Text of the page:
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With his hands behind his back, Mr Ravi apologised profusely for not having prepared written arguments, explaining that he did not have time to do so due to his stay until recently at a private psychiatric hospital.
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He went on to recount how he ended up there, saying that he was warded against his family's wishes after his former client, Opposition figure Chee Soon Juan, saw the mental and physical state he was in.
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He told CJ Chan: "I have confidence in this new Bench. Honestly, I don't have any problems with any of the judges. I may have problems with politicians. You must protect me, sir… Let me practise law the way I like to carry out justice."
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CJ Chan delivered the judgement after a 30-minute deliberation. But when he asked Mr Ravi to stand still, the latter lost his cool.
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Raising his voice, the lawyer said: "You are behaving like you are the Attorney-General (AG). Are you still the AG or are you the CJ? How do I complain against you?"
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Unperturbed, CJ Chan, who was AG before he became CJ, responded: "We would deal with your other points about the judiciary another day."
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Proceeding to read the judgement, CJ Chan said that it was "distressing" to hear Mr Ravi's "series of irrelevant and irrational arguments".
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Remarking that it was "extraordinary" that Mr Ravi had such a dismal disciplinary record — having been penalised five times in the past by the Law Society — CJ Chan advised him to use the enforced break to reflect on his own behaviour.
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"You are a young lawyer and I know that you are a very, very intense lawyer but you have to accord certain courtesies and a certain degree of respect to the Bench," he said.
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"We hope that during this one year, you will find peace, examine yourself. We hope that you may become the lawyer that we want you to become."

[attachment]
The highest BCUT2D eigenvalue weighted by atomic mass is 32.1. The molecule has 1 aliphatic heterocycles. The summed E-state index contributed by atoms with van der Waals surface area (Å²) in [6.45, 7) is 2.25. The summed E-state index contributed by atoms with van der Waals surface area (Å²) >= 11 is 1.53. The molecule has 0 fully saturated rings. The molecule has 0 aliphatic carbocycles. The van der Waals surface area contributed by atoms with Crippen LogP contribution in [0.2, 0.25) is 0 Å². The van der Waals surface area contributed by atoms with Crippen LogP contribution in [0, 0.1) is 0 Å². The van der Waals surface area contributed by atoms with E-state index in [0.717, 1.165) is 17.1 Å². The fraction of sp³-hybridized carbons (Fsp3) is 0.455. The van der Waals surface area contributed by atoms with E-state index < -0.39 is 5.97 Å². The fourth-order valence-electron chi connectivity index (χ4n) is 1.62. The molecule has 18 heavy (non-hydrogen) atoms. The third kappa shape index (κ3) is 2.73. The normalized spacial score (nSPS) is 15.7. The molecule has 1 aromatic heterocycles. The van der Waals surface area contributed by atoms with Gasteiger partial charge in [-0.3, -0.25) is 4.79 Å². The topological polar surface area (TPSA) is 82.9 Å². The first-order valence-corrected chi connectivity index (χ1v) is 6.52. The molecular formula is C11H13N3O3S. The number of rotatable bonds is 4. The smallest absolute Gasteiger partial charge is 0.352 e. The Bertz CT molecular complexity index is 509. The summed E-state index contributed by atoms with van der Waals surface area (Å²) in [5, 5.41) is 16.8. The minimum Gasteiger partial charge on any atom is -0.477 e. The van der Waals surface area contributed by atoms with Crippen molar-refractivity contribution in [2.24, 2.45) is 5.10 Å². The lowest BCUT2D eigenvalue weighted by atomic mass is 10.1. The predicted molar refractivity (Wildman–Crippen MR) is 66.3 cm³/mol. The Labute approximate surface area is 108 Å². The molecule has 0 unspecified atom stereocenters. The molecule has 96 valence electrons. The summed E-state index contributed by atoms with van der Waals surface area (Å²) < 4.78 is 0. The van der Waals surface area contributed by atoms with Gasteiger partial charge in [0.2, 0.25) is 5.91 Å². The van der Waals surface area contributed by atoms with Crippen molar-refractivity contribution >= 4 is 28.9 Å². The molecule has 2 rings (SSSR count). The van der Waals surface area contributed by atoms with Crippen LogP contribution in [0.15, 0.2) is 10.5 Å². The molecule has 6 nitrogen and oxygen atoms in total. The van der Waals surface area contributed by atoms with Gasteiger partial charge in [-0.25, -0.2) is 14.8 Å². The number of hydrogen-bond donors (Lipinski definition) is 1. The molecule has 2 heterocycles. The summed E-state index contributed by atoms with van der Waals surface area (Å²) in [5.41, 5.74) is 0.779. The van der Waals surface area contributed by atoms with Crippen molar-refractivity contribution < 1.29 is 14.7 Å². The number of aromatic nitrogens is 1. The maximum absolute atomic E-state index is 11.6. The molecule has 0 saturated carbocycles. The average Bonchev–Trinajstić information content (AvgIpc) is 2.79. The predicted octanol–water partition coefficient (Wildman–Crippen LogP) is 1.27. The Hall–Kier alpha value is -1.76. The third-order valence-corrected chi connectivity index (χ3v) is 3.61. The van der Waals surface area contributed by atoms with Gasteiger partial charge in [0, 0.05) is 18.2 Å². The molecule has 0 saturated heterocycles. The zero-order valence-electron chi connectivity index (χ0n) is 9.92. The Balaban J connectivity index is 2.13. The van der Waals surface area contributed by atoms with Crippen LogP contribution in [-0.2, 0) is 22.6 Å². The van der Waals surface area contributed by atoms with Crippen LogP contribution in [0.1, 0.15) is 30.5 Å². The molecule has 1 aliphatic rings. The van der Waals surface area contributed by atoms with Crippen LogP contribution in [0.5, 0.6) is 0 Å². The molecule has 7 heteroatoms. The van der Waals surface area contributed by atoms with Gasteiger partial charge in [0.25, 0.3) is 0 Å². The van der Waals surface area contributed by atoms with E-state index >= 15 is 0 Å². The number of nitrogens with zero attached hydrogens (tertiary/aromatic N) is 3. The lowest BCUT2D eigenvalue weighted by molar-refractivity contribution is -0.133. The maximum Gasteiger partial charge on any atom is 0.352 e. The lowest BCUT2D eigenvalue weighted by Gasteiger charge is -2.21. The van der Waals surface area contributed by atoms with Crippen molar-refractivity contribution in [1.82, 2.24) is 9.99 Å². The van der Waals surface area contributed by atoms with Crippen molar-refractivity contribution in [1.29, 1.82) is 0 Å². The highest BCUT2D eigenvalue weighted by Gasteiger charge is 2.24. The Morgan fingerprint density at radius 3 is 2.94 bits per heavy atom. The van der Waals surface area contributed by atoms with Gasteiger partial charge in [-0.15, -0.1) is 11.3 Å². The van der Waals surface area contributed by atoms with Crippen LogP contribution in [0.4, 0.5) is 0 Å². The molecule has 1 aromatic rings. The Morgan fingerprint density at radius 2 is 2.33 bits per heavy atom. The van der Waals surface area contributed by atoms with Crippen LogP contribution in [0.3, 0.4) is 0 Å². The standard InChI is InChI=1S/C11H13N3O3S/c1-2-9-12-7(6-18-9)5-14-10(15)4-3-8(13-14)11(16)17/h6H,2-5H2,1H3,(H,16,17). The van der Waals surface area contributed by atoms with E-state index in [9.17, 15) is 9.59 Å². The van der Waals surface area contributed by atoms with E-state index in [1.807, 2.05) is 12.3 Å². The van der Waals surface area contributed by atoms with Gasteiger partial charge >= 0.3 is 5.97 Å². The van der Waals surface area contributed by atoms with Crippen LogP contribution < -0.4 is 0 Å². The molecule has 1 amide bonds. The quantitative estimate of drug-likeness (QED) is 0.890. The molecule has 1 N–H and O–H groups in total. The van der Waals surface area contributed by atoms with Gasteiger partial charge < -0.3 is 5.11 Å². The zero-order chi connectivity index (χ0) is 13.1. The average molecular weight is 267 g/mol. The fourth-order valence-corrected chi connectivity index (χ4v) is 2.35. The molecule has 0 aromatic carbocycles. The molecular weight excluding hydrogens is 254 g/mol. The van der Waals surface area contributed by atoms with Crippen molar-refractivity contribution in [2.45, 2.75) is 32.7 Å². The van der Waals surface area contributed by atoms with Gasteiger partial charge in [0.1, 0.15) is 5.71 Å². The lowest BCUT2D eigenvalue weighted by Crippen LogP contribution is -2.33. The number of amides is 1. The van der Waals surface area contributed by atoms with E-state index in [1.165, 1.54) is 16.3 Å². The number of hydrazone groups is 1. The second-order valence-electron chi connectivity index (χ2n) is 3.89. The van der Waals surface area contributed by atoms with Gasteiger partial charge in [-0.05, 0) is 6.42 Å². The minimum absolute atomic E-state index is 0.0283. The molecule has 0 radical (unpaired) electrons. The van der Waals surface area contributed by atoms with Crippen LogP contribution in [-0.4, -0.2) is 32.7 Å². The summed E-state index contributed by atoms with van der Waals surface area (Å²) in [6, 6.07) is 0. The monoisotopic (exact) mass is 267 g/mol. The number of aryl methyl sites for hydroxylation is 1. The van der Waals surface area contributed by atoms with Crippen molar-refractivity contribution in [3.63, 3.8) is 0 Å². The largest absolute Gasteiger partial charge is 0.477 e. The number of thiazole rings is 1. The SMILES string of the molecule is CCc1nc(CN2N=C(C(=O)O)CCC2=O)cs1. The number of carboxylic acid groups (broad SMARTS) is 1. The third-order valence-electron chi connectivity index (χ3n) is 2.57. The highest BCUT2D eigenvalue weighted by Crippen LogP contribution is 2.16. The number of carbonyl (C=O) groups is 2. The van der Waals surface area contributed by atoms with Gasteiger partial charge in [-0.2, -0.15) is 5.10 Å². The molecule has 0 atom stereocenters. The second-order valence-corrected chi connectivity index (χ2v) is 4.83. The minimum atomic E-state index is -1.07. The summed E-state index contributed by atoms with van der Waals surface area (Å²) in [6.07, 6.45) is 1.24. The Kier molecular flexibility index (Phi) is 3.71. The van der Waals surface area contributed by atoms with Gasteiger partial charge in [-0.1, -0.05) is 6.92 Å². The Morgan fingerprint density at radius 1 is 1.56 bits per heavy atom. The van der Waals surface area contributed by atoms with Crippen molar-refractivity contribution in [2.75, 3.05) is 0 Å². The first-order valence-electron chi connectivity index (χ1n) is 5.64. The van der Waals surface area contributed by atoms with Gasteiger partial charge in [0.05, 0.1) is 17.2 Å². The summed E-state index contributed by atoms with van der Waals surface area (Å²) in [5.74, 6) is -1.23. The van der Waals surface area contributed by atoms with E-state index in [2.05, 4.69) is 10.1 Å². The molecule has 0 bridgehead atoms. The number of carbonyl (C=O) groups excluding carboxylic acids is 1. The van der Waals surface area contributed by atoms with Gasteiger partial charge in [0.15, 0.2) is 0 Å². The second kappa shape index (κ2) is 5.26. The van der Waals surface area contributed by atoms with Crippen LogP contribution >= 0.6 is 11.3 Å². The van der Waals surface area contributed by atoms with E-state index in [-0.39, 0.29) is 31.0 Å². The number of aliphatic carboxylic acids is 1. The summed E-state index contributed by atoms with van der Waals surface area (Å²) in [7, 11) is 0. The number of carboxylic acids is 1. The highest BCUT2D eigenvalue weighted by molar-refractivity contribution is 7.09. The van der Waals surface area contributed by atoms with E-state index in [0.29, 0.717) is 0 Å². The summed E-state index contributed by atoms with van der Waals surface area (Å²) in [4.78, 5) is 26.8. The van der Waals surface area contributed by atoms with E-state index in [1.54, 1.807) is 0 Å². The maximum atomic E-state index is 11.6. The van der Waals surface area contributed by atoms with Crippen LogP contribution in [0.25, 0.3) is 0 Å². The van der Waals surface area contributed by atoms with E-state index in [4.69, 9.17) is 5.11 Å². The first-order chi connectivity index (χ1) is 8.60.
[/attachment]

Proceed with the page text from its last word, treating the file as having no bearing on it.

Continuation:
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Mr Ravi could have been suspended for up to five years, or even struck off the rolls.

Thursday, October 26, 2006

NEP: Time for a change of mindset (Mkini)






NEP: Time for a change of mindset
Koon Yew Yin
Oct 26, 06 12:49pm :

AFTER the publication of Asli’s finding of bumiputeras’s equity of about 45%, many Umno leaders including Prime Minister Abdullah Ahmad Badawi objected furiously. Umno vice-president Muhyiddin Yassin demanded the retraction of the report and he succeeded. Subsequently Dr Lim Teck Ghee, Asli’s director who took full responsibility, resigned. He is prepared to stand by his finding and the method he used in his calculation.

A few days ago, Gerakan president Dr Lim Keng Yaik requested the government to reveal the methodology they used to arrive at a such low figure of 18.9%. Then Deputy PM Najib Tun Abdul Rasak said the government is willing to make public the methodology used by the Economic Planning Unit (EPU) to calculate the corporate equity ownership of various communities. He said that this would dispel any lingering doubts about the authenticity of the figures by EPU, which comes under the Prime Minister’s Department.

In 1970, the bumiputeras had 2.4% equity when the NEP was first introduced. After 20 years, in 1990 it was acknowledged that the bumiputeras had 19.4% equity. Now they claim that they have only 18.9% equity, less than what they had 15 years ago. How can this be possible when the government did not stop giving out special privileges under the NEP all along?

It seems like every body is arguing whether the NEP should be prolonged but no one is questioning whether it is doing any good for Malaysia as a whole nation.

However, I am not here to expound a new method of measuring to resolve this controversy. But I wish to take this opportunity to point out the weaknesses of the NEP. The fact that they claim to have far less than what they expected, can only mean that the NEP cannot produce the desired result. Moreover, the NEP is not helping us to achieve our vision 2020. NEP is really the stumbling block and I will explain with some vital statistics so that we all can see that the NEP is actually doing more harm than good for the nation as a whole.

The United Nations classify countries as a developed nations, a developing nations and a under developed nations. Currently, Malaysia is classified as a developing nation. All countries are classified based heavily on the following four fundamental criteria or measurement standards:

1) Gross Domestic Product (GDP) per capita, this is an indisputable standard of measuring the economy of a nation.
2) Human Development Index (HDI) is a comparative measure of poverty, literacy, education, life expectancy, rate of deaths at childbirth and other factors for countries worldwide.
3) Transparency International Prospective Corruption Index (TIPCI). This agency looks at the government’s procurement system, e.g. awarding billion ringgit contracts without inviting open tenders, and the issues of business licenses and permits. This is one area where an ill defined system can lead to corruption involving huge sums of money. The system must be just, fair and transparent to all citizens and foreign investors.